In FIG. 4a , user 110 is illustrated as holding and operating device 120 with a hand 111. Device 120 comprises a display 121, such as a touchscreen, at which user 110 is gazing 411, and a processing module 123, which is described in further detail below with reference to FIGS. 6 and 7.

Device 120 is operative to determine if user 110 is gazing 411 at device 120. If it is determined that user 110 is gazing 411 at device 120, a distance between the eyes 112 of user 110 and device 120 is determined, and lens 151 is controlled to adjust its focal length based on the determined distance. For the sake of clarification, it is noted that the distance between eyes 112 and device 120 corresponds to the length of dashed lines 411 illustrated in FIG. 4 a.

Device 120 may be operative to determine if user 110 is gazing at device 120 in a number of ways. For instance, device 120 may comprise a front-facing camera 122 and processing module 123 which is operative to acquire an image from camera 122, and to determine if user 110 is gazing 411 at device 120 based on image processing, as is known in the art (see, e.g., “Noncontact Binocular Eye-Gaze Tracking for Point-of-Gaze Estimation in Three Dimensions”, by C. Hennessey and P. Lawrence, IEEE Transactions on Biomedical Engineering, Vol. 56, No. 3, March 2009). As an alternative, the gaze of eyes 112 may be determined based on any other known eye-tracking technique, e.g., by detecting infrared light which is reflected from eyes 112 and sensed by a camera 122, by tracking the corneal reflection (the first Purkinje image) and the center of the pupils of eyes 112 over time, utilizing images which are periodically acquired from camera 122, or by tracking reflections from the front of the cornea (first Purkinje image) and the back of the lens (fourth Purkinje image) of eyes 112 over time.

As a further alternative, device 120 may be operative to determine that user 110 is gazing 411 at device 120 if it is detected that device 120 is operated by user 110. For instance, it may be detected that a finger of hand 111, or another finger, is touching touchscreen 121, or a button which device 120 is provided with (not shown in FIG. 4a ). In other words, it is inferred that user 110 is likely to gaze 411 at device 120 while actively operating it.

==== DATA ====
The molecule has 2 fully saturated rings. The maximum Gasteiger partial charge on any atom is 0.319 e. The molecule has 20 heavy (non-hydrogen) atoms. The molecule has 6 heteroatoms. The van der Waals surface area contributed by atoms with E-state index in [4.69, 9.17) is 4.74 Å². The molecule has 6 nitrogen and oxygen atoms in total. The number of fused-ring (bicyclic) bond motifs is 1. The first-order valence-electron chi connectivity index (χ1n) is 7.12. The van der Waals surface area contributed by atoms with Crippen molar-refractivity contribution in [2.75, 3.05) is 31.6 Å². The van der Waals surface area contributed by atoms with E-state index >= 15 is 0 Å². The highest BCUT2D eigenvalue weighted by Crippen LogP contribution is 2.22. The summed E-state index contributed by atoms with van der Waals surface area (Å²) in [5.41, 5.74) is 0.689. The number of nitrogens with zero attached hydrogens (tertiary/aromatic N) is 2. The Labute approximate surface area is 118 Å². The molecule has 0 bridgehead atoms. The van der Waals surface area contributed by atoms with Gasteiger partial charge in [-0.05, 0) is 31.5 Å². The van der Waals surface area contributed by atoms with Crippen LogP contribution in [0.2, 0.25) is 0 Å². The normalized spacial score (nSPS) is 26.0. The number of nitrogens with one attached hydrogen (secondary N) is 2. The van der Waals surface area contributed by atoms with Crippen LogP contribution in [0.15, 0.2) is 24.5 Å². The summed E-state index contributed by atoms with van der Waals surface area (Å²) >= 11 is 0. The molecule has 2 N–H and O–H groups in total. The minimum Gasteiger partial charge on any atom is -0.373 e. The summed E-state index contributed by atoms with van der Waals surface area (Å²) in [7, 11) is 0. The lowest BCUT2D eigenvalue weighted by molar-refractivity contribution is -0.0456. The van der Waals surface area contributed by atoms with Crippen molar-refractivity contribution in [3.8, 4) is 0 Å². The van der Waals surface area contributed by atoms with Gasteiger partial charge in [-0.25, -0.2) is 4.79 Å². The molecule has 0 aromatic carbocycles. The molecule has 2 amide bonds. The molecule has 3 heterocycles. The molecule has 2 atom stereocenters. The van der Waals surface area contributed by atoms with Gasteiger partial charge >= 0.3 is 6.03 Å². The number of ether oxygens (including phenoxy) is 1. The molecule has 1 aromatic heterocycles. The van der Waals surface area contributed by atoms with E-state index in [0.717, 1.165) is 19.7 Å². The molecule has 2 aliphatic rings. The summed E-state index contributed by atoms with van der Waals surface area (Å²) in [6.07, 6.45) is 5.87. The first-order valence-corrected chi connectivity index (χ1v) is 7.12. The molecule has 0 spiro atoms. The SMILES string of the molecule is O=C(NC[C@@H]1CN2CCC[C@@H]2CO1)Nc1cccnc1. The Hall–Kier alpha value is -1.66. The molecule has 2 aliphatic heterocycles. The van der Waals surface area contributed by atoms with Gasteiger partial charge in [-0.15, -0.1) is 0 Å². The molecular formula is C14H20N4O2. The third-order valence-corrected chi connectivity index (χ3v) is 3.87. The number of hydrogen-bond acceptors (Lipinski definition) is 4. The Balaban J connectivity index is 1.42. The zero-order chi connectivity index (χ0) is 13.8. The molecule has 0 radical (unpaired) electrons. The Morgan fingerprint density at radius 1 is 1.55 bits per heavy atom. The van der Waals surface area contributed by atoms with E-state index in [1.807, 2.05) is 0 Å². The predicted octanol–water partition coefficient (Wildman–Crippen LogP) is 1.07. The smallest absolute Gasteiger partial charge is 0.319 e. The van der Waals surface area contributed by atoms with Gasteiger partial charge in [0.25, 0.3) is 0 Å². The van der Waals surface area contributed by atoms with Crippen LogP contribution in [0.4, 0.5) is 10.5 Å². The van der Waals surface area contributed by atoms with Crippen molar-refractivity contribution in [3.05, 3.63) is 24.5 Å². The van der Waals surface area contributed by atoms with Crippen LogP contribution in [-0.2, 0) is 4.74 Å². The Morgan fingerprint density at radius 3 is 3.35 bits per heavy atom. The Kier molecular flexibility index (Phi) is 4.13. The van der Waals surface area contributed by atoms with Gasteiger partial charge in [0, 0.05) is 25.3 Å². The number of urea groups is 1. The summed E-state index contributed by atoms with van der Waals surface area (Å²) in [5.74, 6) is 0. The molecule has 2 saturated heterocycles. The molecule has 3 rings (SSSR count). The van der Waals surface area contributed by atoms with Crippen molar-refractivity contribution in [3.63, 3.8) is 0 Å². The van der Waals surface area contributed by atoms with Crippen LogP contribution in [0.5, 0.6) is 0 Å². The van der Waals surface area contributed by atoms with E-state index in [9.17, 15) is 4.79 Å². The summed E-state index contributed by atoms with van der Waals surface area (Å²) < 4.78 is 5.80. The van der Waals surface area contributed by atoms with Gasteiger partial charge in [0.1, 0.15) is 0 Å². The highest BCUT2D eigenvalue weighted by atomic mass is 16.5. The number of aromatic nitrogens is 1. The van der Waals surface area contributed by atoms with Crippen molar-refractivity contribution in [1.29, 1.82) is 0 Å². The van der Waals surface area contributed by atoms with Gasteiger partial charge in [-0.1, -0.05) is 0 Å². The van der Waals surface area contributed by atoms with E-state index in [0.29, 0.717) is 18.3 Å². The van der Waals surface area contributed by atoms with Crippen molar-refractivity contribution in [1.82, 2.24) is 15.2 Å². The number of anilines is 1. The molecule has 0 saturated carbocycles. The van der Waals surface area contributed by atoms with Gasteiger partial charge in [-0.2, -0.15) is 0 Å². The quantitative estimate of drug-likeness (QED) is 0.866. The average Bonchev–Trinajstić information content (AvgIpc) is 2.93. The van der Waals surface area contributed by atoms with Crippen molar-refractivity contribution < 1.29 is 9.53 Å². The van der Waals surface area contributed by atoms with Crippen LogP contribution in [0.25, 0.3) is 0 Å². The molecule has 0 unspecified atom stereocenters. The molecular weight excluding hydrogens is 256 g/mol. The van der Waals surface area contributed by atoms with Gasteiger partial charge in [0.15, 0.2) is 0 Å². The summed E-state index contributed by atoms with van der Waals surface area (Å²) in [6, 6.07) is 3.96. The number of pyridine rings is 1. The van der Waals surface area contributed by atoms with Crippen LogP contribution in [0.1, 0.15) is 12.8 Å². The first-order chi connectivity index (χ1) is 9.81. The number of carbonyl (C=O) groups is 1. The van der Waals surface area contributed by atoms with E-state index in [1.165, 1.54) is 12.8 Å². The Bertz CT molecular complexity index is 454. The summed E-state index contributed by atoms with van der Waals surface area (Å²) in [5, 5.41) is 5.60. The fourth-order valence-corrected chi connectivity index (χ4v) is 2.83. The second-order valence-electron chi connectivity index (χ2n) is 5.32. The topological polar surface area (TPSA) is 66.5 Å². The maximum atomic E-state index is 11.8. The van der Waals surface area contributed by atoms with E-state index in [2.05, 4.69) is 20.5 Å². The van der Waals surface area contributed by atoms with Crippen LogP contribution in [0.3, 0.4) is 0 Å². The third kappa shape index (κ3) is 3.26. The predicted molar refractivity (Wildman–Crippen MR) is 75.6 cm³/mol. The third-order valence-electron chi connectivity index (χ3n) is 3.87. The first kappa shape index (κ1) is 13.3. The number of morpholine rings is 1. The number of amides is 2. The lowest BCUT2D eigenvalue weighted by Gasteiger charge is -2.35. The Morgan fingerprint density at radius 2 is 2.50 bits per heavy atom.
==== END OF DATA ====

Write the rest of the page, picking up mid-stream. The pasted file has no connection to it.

Device 120 may be operative to determine the distance between eyes 112 and device 120 utilizing a number of different techniques. For instance, device 120 may be operative to determine the distance by using structured light, i.e., by projecting a known pattern of light, and by detecting light which is reflected by objects in the surroundings, such as the head, face, or eyes 112 of user 110. This can be achieved imperceptibly to user 110 by utilizing infrared light. As an alternative, device 120 may be provided with a time-of-flight camera 122 which is capable of measuring the time-of-flight of light emitted by device 120 and which is reflected by the head, face, or eyes 112, of user 110 and detected by camera 122. Another alternative for determining the distance between eyes 112 and device 120 is image processing combined with perspective scaling. In addition, techniques which are used for gesture recognition, such as Microsoft's Kinect and Intel's RealSense, or radio-frequency radars such as Google's Soli, may be utilized.

As yet a further alternative, the distance between eyes 112 and device 120 may be determined by detecting that device 120 is held and/or operated by a hand of user 110, e.g., hand 111, and determining the distance based on user 110's anatomy, such as the length of user 110's arm and optionally her habit of holding device 120. Advantageously, this is less complex than the solutions described above, and may be achieved by utilizing touchscreen 121 or any other touch- or pressure-sensitive surface of device 120. Optionally, device 120 may utilize a default value distance for the distance between eyes 112 and device 120 if it is detected that device 120 is held and/or operated by a hand of user 110. Such a default value may, e.g., be configured by user 110. Using a default value for the distance between eyes 112 and device 120 is particularly advantageous if that distance is below a threshold distance which is representative of a transition between a near-vision regime and a far-vision regime of eye or eyes 112, as is described further below. In such case, device 120 may be operative to control lens 151 to adjust to a focal length suitable for the near-vision regime of eye(s) 112, in response to detecting that user 110 is gazing 411 at device 120, without determining the distance based on an actual measurement using one of the techniques described above.